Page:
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Preventing Holocausts


Life is Beautiful, winner of Academy Awards for best foreign film and best actor (Roberto Benigni), is a remarkable movie. This story about a Jewish Italian father’s attempt to shield his son from the Nazis is perhaps the most powerful movie ever made about the Holocaust. The movie makes its impression precisely because it focuses on one family’s ordeal and juxtaposes horror and humor.

What are audiences thinking when they leave the theater? Undoubtedly the standard reactions are along these lines: The Nazis were evil. Or, hate and intolerance are terrible. That’s fine, as far as it goes. But it doesn’t go nearly far enough.

How many people, I wonder, came away thinking: Government can certainly be dangerous. How can we limit its power so it will never engage in systematic mass murder again? Too few, I fear.

Murderous hatred was certainly a necessary condition for the Holocaust. But it was hardly a sufficient condition. How many Jews could Hitler and his thugs have killed had Germany had a strong tradition of individual freedom and private property undergirding a constitutionally limited government? The question answers itself.

In fact, Germany had no such tradition. Modern Germany was the creation of Otto von Bismarck, the authoritarian Iron Chancellor, who used the power of government both to suppress his opponents and to buy the loyalty of the people. He initiated the first modern welfare state. The Bismarckian system featured social insurance for disability, illness, and old age designed to tether the working class to the government and keep them from joining either the liberals (that is, the advocates of small, limited government) or the Marxists. Liberty was given up for security. The result was generations of dependent Germans who looked to government for everything and were willing to do whatever the government asked in return.

That background created a disaster waiting to happen. Germany’s defeat in World War I, the postwar Allied starvation blockade, the vindictive peace treaty and reparations, and the resulting hyperinflation were more than enough to push the German people eagerly into the arms of a classic strongman who identified a scapegoat and promised “justice” for a wronged nation. All they needed to do was give him total power-and they did so.

Murder on the scale perpetrated by Hitler-and Lenin, Stalin, Pol Pot, Idi Amin, et al.-requires a state ; that is, a legitimized machinery of force. Only a state can concentrate the resources, thanks to taxation, necessary for such a monstrous objective. More important, only a state has the mystique, thanks to its schools and other propaganda organs, to command the allegiance required for large numbers of citizens to cooperate or at least to acquiesce. A dictator is just a bully with political power.

Hatred and intolerance are likely to be features of the social landscape for quite some time to come. It would be nice to see them disappear. But let’s be realistic. Trying to prevent future systematic mass murders by abolishing hatred and intolerance is naive and futile-especially if government accumulates new powers in the process.

A more efficacious and feasible course (albeit still difficult) is to institutionalize strict limits on government power. In this country, that means taking the Constitution seriously. James Madison, father of the Constitution, said the document created a government whose powers are “few and defined.” Thomas Jefferson said that if government power is boundless “then we have no Constitution.” The founders realized that freedom and limits on government go together. That’s why they favored separation of powers, checks and balances, and federalism. Remove the limits and you destroy liberty.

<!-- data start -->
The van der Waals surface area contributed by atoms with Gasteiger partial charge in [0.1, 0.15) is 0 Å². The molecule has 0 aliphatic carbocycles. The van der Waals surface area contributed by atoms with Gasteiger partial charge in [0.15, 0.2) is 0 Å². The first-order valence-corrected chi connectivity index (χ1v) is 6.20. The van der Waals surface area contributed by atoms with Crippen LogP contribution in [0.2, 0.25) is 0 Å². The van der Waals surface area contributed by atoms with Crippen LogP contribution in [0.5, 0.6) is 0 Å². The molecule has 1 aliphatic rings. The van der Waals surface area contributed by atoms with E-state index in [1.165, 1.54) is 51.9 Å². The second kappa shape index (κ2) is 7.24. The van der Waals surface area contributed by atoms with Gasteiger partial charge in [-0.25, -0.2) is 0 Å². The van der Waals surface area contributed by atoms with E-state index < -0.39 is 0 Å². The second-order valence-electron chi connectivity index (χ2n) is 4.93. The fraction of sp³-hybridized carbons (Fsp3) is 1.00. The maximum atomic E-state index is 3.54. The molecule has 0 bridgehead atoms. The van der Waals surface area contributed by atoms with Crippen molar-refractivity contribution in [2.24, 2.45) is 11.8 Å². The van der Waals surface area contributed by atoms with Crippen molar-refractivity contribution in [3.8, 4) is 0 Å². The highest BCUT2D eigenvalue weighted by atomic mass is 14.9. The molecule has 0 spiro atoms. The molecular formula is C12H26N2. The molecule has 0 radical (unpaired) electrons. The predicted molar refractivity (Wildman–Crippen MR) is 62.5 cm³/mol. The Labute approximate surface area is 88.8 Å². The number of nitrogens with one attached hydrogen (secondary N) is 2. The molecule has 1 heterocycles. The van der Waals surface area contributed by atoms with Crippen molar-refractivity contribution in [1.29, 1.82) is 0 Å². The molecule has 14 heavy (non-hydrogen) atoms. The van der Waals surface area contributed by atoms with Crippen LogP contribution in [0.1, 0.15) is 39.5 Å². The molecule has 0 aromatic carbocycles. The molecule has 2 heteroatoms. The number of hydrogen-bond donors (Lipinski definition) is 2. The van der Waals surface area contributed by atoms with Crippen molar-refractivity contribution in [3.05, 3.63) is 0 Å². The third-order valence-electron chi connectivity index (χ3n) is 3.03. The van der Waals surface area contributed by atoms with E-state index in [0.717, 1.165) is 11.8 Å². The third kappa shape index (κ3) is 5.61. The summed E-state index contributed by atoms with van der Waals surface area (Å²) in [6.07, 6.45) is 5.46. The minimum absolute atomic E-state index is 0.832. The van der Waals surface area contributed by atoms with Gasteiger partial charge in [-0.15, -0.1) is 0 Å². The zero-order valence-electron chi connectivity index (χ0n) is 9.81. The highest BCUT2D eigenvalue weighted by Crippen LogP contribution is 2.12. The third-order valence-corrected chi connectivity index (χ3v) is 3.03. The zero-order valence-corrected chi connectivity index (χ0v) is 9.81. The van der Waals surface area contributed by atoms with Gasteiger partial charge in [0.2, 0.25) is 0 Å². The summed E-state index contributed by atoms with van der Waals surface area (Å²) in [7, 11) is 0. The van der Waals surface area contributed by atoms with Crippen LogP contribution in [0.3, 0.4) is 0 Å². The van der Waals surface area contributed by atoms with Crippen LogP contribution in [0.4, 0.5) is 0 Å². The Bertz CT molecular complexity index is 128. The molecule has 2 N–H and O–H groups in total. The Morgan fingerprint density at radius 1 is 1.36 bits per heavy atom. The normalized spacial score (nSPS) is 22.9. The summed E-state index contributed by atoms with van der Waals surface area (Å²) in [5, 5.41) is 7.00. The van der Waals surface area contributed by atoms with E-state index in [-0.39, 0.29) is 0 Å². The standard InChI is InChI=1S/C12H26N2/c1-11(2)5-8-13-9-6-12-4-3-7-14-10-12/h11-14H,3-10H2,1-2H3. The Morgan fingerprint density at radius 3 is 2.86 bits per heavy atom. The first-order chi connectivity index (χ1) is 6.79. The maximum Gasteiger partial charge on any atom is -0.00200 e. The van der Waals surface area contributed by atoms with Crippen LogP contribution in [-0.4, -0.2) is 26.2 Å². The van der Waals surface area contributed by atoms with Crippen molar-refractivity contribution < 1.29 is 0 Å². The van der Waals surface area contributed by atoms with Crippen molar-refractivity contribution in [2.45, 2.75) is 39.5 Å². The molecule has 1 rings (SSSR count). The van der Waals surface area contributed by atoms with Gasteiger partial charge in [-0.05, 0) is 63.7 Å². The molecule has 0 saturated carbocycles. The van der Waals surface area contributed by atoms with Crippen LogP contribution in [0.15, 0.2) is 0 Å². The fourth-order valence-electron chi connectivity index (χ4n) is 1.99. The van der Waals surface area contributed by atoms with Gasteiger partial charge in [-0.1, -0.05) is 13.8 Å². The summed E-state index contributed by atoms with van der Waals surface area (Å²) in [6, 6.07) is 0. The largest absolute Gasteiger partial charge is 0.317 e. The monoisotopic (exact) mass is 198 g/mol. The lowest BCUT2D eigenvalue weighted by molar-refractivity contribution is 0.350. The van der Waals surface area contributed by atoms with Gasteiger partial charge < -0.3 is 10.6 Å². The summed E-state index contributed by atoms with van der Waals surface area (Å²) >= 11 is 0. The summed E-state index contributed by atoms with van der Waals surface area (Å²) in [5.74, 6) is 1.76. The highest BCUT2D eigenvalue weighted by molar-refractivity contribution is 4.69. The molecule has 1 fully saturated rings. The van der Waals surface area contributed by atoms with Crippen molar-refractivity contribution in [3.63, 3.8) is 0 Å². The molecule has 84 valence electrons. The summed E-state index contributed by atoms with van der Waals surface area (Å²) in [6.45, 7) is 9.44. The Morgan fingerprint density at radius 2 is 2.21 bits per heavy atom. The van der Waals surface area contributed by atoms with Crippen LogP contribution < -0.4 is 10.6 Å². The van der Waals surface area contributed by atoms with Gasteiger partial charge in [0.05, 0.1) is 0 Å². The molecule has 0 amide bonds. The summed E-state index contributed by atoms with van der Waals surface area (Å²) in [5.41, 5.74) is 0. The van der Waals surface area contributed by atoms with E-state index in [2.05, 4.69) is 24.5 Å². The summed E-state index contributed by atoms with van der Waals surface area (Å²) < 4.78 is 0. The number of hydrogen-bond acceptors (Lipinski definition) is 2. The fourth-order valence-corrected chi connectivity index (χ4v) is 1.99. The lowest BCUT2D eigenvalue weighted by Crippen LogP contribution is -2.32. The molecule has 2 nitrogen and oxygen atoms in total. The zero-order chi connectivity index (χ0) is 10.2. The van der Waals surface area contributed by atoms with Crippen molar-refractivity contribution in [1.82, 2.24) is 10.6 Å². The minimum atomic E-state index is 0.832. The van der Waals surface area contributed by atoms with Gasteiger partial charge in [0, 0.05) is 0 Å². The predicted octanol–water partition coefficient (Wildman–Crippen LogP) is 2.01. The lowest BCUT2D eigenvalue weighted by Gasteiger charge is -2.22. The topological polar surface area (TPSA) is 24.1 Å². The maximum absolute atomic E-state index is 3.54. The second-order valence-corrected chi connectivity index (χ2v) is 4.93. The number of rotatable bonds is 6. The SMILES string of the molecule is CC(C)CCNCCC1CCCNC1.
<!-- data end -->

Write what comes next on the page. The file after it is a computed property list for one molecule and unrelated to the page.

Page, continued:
Today government defines its own powers. As a result, we are less free than earlier generations.

The Holocaust was an extreme consequence of the unbounded state. The way to say “never again” is by reining in government with constitutional constraints on power. When that’s accomplished, aspiring dictators will have difficulty achieving office higher than neighborhood tough.

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    Sheldon Richman is former vice president and editor at The Future of Freedom Foundation and editor of FFF's monthly journal, Future of Freedom. For 15 years he was editor of The Freeman, published by the Foundation for Economic Education in Irvington, New York. He is the author of FFF's award-winning book Separating School & State: How to Liberate America's Families; Your Money or Your Life: Why We Must Abolish the Income Tax; and Tethered Citizens: Time to Repeal the Welfare State. Calling for the abolition, not the reform, of public schooling. Separating School & State has become a landmark book in both libertarian and educational circles. In his column in the Financial Times, Michael Prowse wrote: "I recommend a subversive tract, Separating School & State by Sheldon Richman of the Cato Institute, a Washington think tank... . I also think that Mr. Richman is right to fear that state education undermines personal responsibility..." Sheldon's articles on economic policy, education, civil liberties, American history, foreign policy, and the Middle East have appeared in the Washington Post, Wall Street Journal, American Scholar, Chicago Tribune, USA Today, Washington Times, The American Conservative, Insight, Cato Policy Report, Journal of Economic Development, The Freeman, The World & I, Reason, Washington Report on Middle East Affairs, Middle East Policy, Liberty magazine, and other publications. He is a contributor to the The Concise Encyclopedia of Economics. A former newspaper reporter and senior editor at the Cato Institute and the Institute for Humane Studies, Sheldon is a graduate of Temple University in Philadelphia. He blogs at Free Association. Send him e-mail.